Tuesday, August 11, 2015

US Silica Sand Mine

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I was driving east along Dee Bennet Road to Ottawa, IL, after seeing the Starved Rock Lock and Dam when my peripheral vision spotted a quarry on the left. I turned around and stopped at the Bears Den because that is where I saw the gap in the tree line. I took this picture to remind me later where I found this spot because it was across the road.

After eating lunch at the Bears Den, I continued towards Ottawa. I turned north on the first major street I encountered (Boyce Memorial Drive) because I noticed that I could no longer see the I&M Canal and the Rock Island. This was the view along that drive --- a grassy buffer area to a tree lined fence.

When I got to a sign confirming that I was looking at a sand mine, I turned around because I wanted to take the "river road" into Ottawa, and I spotted a small gap in the trees.
This mine goes on the visit-during-Fall-after-the-leaves-have-fallen "todo" list. I took some other pictures trying to get the conveyor belts and buildings that are on the other side of the "hole," but the camera focused on the fence and leaves instead of the background. (The lens has a manual focus mode. Now I'm motivated to learn how to use it to force the lens to focus at infinity.)

Looking at a satellite view, I discovered that I was looking at rather small parts of the mine from the road. I don't know if some of those "white blobs" on the map belong to other sand companies. The first photo above teaches me that the "lighter green blobs" on the satellite image are abandoned mines filled with water. I do know that the mines between Utica and Ottawa are a major supplier of silica sand for the country because the St. Peter Sandstone Formation outcrops along here. There had been a boom in sand mining because the hardness, size and roundness of the grains in this formation are ideal for fracing.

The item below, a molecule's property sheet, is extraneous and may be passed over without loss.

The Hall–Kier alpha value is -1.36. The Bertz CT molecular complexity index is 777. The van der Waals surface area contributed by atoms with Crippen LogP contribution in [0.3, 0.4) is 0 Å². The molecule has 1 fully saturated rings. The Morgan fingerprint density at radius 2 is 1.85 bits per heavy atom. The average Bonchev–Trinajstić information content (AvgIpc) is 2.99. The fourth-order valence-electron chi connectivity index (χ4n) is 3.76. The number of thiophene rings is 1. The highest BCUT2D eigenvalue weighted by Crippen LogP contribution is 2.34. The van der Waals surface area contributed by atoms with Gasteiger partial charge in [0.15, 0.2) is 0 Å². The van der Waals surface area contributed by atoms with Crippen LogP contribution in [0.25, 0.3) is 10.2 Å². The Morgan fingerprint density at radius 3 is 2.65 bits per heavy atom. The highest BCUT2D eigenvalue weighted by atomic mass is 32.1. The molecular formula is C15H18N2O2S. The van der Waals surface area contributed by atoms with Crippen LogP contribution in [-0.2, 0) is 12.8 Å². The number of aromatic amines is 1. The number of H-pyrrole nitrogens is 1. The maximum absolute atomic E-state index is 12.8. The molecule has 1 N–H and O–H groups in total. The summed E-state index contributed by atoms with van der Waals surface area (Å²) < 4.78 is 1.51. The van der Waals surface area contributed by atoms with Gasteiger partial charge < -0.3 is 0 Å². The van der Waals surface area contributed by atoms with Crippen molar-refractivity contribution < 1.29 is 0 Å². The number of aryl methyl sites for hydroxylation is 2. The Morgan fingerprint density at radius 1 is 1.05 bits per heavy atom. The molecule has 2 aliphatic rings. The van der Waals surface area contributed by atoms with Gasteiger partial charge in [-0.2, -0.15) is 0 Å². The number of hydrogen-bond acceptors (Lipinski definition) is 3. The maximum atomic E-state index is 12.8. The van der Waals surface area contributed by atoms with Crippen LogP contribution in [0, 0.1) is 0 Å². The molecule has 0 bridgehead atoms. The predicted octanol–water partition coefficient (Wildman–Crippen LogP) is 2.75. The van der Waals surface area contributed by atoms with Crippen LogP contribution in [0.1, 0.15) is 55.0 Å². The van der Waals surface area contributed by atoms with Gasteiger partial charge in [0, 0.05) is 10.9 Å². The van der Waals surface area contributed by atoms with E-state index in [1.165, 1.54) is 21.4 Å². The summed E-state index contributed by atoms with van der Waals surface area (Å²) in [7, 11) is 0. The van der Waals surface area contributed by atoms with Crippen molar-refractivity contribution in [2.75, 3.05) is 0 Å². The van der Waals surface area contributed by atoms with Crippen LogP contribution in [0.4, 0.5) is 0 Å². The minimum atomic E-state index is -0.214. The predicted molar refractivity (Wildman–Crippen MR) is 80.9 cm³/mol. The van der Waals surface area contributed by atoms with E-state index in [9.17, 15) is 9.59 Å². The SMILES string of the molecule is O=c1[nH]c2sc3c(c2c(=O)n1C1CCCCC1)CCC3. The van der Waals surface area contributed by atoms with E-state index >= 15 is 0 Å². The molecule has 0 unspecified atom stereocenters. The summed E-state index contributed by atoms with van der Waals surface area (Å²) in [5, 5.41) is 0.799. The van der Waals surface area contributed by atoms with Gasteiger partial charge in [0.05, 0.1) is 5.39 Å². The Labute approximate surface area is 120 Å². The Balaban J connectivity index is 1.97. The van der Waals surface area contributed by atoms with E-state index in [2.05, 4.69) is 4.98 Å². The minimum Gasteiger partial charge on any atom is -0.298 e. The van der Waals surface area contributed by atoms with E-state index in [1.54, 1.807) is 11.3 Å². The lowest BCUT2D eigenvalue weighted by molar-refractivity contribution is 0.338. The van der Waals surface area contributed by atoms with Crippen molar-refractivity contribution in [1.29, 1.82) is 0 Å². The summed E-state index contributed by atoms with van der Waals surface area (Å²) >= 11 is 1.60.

I also determined that the railroad crossing a few blocks west of Bears Den was an industrial spur that serves the sand mine and the Pilkington glass plant that is further south. This spur has connections on the north end to both the CSX/Rock Island and Illinois Railway/CB&Q/Ottawa, Oswego & Fox River Valley railroads.

1 comment:

  1. The north side of the river is pretty much mined out, and I think the property is all the old Ottawa Silica reserves that were bought out by US Silica. Most of the reserves now are along IL 71 on the south side of the river, where the sand is mined and then mixed with water to form a slurry and sent through a large pipe under the IL River to the processing plant in Naplate. It's quite an operation, and I live on a property surrounded by the reserves on the south side of the river.